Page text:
Stevens recalled that the first official meeting of the group was mostly volunteers, then word-of-mouth advertising took it from there. The group now meets twice a month at the White River VA hospital to learn how to tie flies; although the group is not officially sanctioned by the VA, the hospital does grant them space for the gatherings. In the meetings so far, Stevens says she has already seen the positive effects. “After the first night, one guy said that when he tied some flies, he was like, ‘That’s the first time my brain has been quiet,’” she says proudly.

The other primary aim of the program is to get members out on the water to use their flies and rods. The first trip took place last Friday at the Lakota Club in Barnard. The Club is typically private, but Stocker contacted its vice president, Jim Ford, and they were able to arrange the event.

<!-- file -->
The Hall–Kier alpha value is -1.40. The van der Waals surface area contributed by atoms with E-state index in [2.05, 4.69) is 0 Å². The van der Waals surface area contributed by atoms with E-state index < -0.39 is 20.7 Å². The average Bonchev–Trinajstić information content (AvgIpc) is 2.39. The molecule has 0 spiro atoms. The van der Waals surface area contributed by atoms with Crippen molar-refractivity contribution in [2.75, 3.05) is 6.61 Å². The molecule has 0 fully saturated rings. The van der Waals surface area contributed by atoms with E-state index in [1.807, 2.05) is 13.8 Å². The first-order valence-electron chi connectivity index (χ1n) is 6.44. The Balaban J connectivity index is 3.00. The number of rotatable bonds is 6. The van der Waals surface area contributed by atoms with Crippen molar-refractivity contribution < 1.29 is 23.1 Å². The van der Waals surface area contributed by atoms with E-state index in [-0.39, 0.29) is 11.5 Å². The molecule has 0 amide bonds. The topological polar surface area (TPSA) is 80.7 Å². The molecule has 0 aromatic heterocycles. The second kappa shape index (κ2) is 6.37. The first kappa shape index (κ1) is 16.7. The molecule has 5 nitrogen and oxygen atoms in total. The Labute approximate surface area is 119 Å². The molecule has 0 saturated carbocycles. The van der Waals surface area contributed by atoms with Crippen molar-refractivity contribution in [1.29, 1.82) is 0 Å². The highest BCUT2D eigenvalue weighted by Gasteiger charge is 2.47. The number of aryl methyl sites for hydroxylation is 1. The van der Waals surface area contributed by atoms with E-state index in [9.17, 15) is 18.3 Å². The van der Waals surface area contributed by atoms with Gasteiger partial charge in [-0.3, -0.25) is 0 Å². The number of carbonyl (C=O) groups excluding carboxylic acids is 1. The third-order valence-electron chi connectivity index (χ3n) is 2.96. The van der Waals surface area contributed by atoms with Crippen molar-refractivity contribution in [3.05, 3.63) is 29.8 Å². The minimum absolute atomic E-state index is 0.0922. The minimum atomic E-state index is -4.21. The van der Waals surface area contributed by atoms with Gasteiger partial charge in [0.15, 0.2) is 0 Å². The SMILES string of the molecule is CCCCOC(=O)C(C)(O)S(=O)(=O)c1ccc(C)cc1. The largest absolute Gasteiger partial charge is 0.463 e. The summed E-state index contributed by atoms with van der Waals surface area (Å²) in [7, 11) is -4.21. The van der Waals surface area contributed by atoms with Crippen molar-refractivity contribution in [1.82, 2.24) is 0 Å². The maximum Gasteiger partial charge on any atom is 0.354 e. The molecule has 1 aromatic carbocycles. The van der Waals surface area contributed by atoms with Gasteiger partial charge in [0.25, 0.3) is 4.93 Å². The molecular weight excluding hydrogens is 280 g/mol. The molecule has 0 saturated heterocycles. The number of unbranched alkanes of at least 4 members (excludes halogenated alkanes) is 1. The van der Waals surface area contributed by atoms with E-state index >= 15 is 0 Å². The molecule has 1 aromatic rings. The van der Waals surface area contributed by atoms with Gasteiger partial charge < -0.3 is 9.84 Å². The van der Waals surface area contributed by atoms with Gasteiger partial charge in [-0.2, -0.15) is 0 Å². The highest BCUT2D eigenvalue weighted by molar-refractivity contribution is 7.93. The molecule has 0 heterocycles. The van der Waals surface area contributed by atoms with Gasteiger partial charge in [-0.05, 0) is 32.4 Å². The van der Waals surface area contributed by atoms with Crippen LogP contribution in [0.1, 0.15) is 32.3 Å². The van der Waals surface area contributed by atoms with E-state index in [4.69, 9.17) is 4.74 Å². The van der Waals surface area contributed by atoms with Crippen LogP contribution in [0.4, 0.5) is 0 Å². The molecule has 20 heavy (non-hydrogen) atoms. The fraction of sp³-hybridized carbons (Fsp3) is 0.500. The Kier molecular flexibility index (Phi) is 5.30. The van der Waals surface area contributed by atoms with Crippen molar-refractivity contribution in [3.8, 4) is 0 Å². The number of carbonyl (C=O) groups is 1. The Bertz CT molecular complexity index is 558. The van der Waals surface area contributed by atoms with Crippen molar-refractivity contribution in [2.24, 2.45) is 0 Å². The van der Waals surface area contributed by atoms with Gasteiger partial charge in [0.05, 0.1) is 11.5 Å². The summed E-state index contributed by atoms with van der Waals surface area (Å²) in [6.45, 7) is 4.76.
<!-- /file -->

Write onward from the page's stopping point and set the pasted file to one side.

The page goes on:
Read our full story on this in the June 1 edition of the Vermont Standard.

Police chief selection process in full swing

The Village Board of Trustees has named three community members to serve on a newly formed Police Chief Working Committee together with Municipal Manager Eric Duffy and Trustees Chair Seton McIlroy.

The committee has begun vetting candidates to replace outgoing Woodstock Police Chief Robbie Blish, who announced in March that he is retiring effective July 16. The application deadline for the chief’s post was Wednesday, May 31. 

Following interviews in public session with three interested residents at the Village board’s regular meeting on May 24, Trustees went into executive session to discuss and choose members of the Police Chief Working Group. Returning to public session, the Trustees tabbed Village residents Kathy Costello and Loren Fisher and Woodstock Town resident Susan Ford to serve on the police advisory group with Duffy and McIlroy.